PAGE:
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YANG CHU said:
"The world praises Shun-Yu, Duke Chow, and Confucius, and condemns Chieh and Chow. Now Shun had to plough in Ho-yang and to burn tiles in Lei-tse. His four limbs had no p. 55 rest, and rich food and warm clothing were unknown to him.
"His parents and his kinsfolk did not love him, and his brothers and sisters did not bear him affection.
"In his thirtieth year he was obliged to marry without telling his parents.
"When he received the empire from Yao he was already an old man and his mental powers were declining. His son Shang-Chun having no talents, he left the imperial dignity to Yü. Still he had to toil and slave till he died.
"Of all mortals he was the most pitiable and miserable.
"Kun's services in regulating the water and earthworks being impracticable, he was put to death on Mount Yu Shan.
"Yü, his son, continued his task, served his enemy, and spent all his energy on the earthworks. When a son was born to him he could not take him in his arms, nor in passing his door did he enter. His whole body became withered, his hands and feet hardened by toil. When Shun yielded the empire to him he still lived in a small house and wore only an elegant sash and a coronet. He also had to toil and slave till he died. Of all mortals he was the most overworked and fatigued.
"When King Yü died Cheng was still of tender age, and Duke Chow became Prince Regent.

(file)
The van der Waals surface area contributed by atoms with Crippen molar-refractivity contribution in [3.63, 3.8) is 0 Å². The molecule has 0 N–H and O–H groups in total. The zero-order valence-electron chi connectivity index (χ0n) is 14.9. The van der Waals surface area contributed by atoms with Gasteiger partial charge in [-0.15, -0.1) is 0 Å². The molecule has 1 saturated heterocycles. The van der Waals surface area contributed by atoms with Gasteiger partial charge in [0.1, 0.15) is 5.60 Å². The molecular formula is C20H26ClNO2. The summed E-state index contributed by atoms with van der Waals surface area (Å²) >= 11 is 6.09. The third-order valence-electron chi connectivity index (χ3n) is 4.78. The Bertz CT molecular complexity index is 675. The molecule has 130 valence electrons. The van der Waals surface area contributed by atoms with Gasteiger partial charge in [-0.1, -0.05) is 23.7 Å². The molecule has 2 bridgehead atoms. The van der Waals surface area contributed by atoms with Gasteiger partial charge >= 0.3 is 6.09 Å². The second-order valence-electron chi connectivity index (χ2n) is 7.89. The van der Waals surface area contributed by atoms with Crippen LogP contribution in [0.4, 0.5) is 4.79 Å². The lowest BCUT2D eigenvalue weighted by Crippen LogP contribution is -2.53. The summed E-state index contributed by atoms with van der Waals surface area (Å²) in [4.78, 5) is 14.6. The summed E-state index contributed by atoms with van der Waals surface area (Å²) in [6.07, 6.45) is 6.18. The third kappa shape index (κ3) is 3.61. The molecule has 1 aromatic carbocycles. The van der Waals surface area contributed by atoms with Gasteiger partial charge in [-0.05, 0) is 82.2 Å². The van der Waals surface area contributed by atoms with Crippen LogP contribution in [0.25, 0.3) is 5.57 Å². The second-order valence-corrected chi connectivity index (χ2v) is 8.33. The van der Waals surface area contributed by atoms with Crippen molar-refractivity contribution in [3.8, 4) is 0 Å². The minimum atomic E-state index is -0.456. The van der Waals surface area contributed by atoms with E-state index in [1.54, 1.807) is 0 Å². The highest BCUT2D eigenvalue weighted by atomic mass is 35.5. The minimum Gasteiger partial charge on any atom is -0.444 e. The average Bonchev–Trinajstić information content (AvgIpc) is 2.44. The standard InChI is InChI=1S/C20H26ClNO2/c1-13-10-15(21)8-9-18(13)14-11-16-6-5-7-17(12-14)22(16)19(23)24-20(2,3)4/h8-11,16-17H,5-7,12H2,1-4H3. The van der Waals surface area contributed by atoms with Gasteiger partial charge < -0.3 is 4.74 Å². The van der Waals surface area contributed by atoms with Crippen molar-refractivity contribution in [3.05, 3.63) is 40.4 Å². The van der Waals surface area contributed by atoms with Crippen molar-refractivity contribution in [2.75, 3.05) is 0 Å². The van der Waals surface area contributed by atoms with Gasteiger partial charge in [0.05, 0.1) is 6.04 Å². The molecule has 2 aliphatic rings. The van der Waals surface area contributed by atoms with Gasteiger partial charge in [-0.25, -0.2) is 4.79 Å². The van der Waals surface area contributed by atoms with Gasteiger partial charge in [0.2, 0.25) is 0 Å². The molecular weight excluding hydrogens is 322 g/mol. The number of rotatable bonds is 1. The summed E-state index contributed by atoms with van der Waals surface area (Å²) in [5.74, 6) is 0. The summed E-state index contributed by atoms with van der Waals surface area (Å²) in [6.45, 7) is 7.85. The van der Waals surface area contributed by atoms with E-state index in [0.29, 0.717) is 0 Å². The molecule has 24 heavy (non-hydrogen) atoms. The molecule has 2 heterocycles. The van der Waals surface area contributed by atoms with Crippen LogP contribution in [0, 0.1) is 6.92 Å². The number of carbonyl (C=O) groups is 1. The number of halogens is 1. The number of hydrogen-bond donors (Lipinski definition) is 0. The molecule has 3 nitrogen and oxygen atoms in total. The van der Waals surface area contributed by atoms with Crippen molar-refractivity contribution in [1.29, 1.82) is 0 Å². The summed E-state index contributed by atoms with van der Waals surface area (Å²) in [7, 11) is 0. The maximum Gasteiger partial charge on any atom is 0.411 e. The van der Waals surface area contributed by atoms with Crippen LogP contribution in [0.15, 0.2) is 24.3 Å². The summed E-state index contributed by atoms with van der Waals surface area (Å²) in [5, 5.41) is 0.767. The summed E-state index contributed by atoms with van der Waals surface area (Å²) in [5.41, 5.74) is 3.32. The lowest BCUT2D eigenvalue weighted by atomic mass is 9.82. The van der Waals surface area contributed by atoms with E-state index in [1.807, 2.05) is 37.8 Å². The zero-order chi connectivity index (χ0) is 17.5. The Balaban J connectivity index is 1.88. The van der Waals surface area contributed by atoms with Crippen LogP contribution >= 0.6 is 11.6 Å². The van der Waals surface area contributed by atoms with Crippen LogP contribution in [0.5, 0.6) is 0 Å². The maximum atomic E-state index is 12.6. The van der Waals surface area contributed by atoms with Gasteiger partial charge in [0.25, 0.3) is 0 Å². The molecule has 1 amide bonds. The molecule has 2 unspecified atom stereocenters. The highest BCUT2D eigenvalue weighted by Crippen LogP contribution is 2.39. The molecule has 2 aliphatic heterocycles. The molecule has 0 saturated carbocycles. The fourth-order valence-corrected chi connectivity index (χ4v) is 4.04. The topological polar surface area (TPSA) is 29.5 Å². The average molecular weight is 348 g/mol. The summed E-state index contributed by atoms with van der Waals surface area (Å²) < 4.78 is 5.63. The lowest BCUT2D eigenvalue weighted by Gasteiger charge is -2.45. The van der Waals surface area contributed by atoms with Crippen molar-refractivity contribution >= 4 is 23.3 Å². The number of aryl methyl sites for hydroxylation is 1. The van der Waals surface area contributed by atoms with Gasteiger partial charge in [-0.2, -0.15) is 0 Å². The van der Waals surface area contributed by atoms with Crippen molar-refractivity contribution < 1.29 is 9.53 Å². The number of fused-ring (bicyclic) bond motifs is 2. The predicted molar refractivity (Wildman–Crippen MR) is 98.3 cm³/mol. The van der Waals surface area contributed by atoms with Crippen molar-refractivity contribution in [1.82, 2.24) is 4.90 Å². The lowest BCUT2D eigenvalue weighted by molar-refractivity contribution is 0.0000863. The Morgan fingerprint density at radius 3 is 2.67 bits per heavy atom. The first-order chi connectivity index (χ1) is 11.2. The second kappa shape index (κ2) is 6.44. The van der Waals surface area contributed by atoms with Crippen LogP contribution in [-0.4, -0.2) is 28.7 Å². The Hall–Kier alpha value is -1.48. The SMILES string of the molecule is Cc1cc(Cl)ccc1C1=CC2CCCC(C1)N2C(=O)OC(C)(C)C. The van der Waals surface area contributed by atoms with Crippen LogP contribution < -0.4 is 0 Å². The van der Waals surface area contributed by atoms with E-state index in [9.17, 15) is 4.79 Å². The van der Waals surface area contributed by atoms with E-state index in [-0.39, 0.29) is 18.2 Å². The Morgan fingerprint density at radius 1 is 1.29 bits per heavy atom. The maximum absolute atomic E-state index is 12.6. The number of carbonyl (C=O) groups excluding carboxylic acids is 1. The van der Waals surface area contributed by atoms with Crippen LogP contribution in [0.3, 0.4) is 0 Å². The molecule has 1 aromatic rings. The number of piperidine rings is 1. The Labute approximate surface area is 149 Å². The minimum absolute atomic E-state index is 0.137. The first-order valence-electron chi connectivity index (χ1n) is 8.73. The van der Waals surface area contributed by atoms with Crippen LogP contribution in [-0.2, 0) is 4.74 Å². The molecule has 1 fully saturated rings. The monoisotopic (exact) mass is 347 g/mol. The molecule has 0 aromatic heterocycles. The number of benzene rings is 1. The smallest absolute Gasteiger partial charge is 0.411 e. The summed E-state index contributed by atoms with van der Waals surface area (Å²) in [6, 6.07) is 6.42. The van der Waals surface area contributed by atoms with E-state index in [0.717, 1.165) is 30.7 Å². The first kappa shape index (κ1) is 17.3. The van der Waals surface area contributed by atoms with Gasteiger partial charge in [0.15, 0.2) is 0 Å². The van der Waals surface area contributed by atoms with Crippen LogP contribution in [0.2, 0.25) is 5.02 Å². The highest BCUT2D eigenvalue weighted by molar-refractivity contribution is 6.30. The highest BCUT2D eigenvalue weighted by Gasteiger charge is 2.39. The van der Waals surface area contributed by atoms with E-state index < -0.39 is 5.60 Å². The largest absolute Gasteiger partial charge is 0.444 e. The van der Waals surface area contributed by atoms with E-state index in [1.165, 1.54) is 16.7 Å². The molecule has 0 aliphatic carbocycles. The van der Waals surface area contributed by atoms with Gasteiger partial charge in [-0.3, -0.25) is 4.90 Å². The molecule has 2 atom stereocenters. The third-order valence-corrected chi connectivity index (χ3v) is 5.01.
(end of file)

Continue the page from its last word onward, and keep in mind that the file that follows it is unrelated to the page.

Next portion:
"The Duke of Chow was dissatisfied, and spread evil rumours about Chow throughout the empire. Chow stayed three years in the east, caused his elder brother to be beheaded and his younger to be banished, and nearly lost his own life. Till he died he had to toil and slave.
"Of all mortals, he was the most menaced and terrorised.
"Confucius was well acquainted with the principles of the old emperors. He accepted the invitations of the princes of his time. But a tree was felled over him in Sung and his footprints were wiped out in Wei. In Shang and Chow he came to distress, was assaulted in Chen and Tsai, humiliated by Chi and insulted by Yang-hu.
"Till he died he had to toil and slave.
"Of all mortals he was the most harassed and worried.
"All these four sages, while alive, had not one day's pleasure, and after their death a reputation lasting many years.
"Yet reputation cannot bring back reality.
"You praise them and they do not know it, and you honour them and they are not aware of it. There is now no distinction between them and a clod of earth.
"Chieh availed himself of the wealth of many generations, and attained to the honour of facing south as king. His wisdom was sufficient to p. 57 restrain his many subjects, and his power great enough to shake the land within the four seas. He indulged in what was agreeable to his eyes and ears, and fulfilled his heart's desires. He was gay and merry till death.
"Of all mortals he was the most reckless and dissipated.
"Chow also availed himself of the wealth of many generations, and became King.
"Everything yielded to his will.
"Abandoning himself to his desires through the long night, he indulged in debauchery in his seraglio. Nor did he embitter his life with propriety and righteousness.
"He was merry and gay till he was put to death.
"Of all mortals he was the most licentious and extravagant.
"These two villains while alive took delight in following their own inclination and desires, and after death were called fools and tyrants. Yet reality is nothing that can be given by reputation.
"Ignorant of censure and unconscious of praise, they differed in no respect from the stump of a tree or a clod of earth.
"The four sages, though objects of admiration, were troubled up to their very end, and were equally and alike doomed to die.
"The two villains, though detested and hated by many, remained in high spirits up to the very end, and they too were equally doomed to die."